Religion is the sigh of the oppressed creature, the heart of a heartless world, just as it is the spirit of spiritless conditions. It is the opium of the people. The overcoming of religion as the illusory happiness of the people is the demand for their real happiness. The demand that they should abandon illusions about their conditions is the demand to give up conditions that require illusions.
Whether or not you share Karl Marx’s view of religion, you might still concede his general point—that seeing through the desperate fabrications of the heart is a crucial first step toward political progress. Yet while clear sight may be necessary for change to occur, it does not guarantee it. Facing what we take to be reality can also lead us to conclude that progress is not forthcoming. Indeed the more difficult it becomes to imagine a better world, the more readily we appease ourselves with illusions about meaning and redemption. When we cannot handle the truth, we do not handle it. If we are to disarm political illusions, we must believe that real political progress is feasible. But is it?
Certainly some of our hefty hopes have been recently revealed as wishful thinking, if not mass delusion. The popular uprising known as the Arab Spring was seen by many as a leap forward in the struggle against tyranny in the Middle East, but it has since been supplanted by violent conflicts, a gruesome civil war in Syria and the harrowing rise of ISIS. And in my own country, Israel, everything that has happened since the peace accords of the early Nineties—from the assassination of Prime Minister Rabin in November of 1995 and the continued expansion of Israeli settlements in the West Bank, to the Second Intifada in the early 2000s, to the Gaza campaigns in the last decade, and through the current eruption of violence in Jerusalem and elsewhere in Israel-Palestine—has been viewed by Israelis and Palestinians as a continuous, unyielding and brutal refutation of the possibility of peace, which is, for us, the only possibility of progress.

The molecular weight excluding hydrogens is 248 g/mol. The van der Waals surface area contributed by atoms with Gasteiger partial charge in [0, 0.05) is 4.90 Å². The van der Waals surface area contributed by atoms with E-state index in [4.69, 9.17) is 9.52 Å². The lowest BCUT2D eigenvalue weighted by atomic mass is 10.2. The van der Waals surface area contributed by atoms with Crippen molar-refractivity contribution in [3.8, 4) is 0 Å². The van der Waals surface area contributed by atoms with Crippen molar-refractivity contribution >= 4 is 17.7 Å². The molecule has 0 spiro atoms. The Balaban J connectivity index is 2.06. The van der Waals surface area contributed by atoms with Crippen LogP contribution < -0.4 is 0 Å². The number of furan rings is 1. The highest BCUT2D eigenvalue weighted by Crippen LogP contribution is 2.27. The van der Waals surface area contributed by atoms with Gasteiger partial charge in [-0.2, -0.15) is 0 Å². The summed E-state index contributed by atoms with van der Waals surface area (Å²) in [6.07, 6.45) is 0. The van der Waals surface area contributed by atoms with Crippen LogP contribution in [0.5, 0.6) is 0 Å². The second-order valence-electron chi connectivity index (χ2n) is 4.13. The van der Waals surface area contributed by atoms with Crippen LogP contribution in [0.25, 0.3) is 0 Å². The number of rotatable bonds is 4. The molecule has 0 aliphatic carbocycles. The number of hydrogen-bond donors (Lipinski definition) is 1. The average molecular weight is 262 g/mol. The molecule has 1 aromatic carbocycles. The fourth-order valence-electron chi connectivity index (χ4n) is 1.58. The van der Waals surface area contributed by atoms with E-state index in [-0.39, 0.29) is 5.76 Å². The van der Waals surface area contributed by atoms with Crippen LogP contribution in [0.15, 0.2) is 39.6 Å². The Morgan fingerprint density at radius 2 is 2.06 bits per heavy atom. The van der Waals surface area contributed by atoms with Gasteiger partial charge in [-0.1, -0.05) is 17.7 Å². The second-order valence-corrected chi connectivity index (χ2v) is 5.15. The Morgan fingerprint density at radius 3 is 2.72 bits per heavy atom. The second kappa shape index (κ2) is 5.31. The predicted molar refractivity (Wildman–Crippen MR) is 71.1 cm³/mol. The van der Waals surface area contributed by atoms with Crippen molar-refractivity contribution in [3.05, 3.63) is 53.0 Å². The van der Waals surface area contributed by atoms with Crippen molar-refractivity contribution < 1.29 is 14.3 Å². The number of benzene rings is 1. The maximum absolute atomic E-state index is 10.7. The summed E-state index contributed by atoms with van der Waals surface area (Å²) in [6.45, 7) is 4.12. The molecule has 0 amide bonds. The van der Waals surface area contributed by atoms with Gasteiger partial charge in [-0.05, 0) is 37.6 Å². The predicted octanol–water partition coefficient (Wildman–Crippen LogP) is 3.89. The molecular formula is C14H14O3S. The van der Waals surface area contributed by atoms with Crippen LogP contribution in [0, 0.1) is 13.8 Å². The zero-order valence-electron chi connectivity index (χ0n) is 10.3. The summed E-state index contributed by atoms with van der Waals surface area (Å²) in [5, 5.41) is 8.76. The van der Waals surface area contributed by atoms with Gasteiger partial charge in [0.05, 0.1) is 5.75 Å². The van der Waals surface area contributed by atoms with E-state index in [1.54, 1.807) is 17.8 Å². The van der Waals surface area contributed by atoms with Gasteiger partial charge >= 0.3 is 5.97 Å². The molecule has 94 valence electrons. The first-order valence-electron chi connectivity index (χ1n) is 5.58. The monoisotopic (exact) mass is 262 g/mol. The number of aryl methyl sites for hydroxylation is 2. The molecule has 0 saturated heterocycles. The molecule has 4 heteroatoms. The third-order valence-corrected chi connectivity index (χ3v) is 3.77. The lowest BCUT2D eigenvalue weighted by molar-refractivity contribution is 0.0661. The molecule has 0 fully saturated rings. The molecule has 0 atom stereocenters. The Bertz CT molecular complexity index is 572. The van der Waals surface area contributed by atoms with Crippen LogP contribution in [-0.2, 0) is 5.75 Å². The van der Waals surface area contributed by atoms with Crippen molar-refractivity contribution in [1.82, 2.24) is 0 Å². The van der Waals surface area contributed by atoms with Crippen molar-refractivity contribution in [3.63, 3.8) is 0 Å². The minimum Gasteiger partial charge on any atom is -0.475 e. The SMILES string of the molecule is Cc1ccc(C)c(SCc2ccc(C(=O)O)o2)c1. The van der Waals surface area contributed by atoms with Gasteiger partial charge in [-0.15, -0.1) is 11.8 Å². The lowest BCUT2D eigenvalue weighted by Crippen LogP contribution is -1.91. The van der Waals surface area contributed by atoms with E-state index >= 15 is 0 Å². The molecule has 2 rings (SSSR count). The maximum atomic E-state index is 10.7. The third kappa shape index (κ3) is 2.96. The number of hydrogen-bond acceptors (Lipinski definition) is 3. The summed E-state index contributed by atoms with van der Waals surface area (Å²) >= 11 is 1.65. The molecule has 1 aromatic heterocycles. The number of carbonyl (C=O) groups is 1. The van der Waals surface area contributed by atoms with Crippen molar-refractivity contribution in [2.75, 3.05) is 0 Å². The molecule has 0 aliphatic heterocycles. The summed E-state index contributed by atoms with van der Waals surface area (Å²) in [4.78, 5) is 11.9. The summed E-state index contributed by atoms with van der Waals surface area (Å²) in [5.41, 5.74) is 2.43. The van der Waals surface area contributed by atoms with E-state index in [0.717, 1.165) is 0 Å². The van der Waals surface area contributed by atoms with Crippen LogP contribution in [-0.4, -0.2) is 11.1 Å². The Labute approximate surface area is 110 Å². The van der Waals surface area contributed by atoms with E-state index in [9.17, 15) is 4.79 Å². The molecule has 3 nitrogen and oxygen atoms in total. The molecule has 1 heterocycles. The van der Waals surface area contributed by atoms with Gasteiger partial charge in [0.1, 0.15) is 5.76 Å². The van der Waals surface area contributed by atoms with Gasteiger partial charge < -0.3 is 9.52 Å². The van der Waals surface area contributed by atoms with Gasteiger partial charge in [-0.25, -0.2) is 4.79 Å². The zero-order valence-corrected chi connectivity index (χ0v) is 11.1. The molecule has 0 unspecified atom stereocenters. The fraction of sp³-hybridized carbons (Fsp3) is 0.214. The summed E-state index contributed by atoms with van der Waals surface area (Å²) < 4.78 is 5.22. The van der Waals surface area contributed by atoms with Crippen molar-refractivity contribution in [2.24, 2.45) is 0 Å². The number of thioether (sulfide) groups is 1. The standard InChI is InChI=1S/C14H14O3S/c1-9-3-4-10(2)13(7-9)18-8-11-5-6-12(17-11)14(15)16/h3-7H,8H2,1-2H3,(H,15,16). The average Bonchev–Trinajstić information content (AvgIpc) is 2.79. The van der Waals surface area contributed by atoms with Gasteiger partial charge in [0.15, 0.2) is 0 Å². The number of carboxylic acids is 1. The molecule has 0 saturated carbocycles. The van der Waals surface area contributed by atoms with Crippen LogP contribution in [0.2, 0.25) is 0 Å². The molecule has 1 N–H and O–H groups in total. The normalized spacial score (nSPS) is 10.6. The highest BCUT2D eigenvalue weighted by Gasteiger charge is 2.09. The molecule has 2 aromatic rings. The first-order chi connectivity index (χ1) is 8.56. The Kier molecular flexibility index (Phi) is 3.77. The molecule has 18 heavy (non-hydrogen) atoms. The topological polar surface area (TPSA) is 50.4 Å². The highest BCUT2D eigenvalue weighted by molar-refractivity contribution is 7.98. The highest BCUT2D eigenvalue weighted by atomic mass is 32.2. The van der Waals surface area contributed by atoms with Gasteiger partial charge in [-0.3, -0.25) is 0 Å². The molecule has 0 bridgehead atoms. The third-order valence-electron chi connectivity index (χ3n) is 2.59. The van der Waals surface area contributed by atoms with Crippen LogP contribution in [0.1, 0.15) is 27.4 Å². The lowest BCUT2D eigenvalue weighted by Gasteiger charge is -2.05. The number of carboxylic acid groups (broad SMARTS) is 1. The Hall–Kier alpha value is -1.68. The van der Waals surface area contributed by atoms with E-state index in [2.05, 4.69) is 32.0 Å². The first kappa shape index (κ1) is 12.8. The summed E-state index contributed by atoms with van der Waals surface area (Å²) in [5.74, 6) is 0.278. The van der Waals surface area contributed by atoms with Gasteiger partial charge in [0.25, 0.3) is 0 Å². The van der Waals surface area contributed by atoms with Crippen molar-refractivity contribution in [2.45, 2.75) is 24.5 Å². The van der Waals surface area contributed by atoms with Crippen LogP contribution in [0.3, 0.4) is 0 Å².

If I were to describe the effect this string of events has had on Israelis since the Nineties I would say this: first we lost our faith in the possibility of change (despair), then we lost our will to change (resignation). Politics ceased to be a realm of action and became a realm of reaction; goals were replaced by appearances; survival took the place of achievement. Struggles against systemic injustices were superseded by struggles against public misrepresentations. Indignation replaced resistance to power as the paradigm of political action.
But this shift in emphasis is not unique to the Middle East; it is, I believe, a global phenomenon. Desperation with regard to the possibility of effecting significant political change has led many around the world to adopt an expressive approach to politics. We proceed as if the true goal of political acts in general, and of protests in particular, is not to change political conditions but to adequately express our experience of these conditions. The relevant illusion in this case is not religious, but it is an illusion nonetheless—an illusion about political significance, whereby the fundamental political question—“What to do?”—is wrongly perceived as subordinate to the question of public appraisal: “How to appear?”
The politics of expression acknowledges the seemingly insurmountable obstacles that stand in the way of progress by, effectively, renouncing the desire for progress. We may not be able to change political conditions, it indicates, but we can endlessly redescribe them.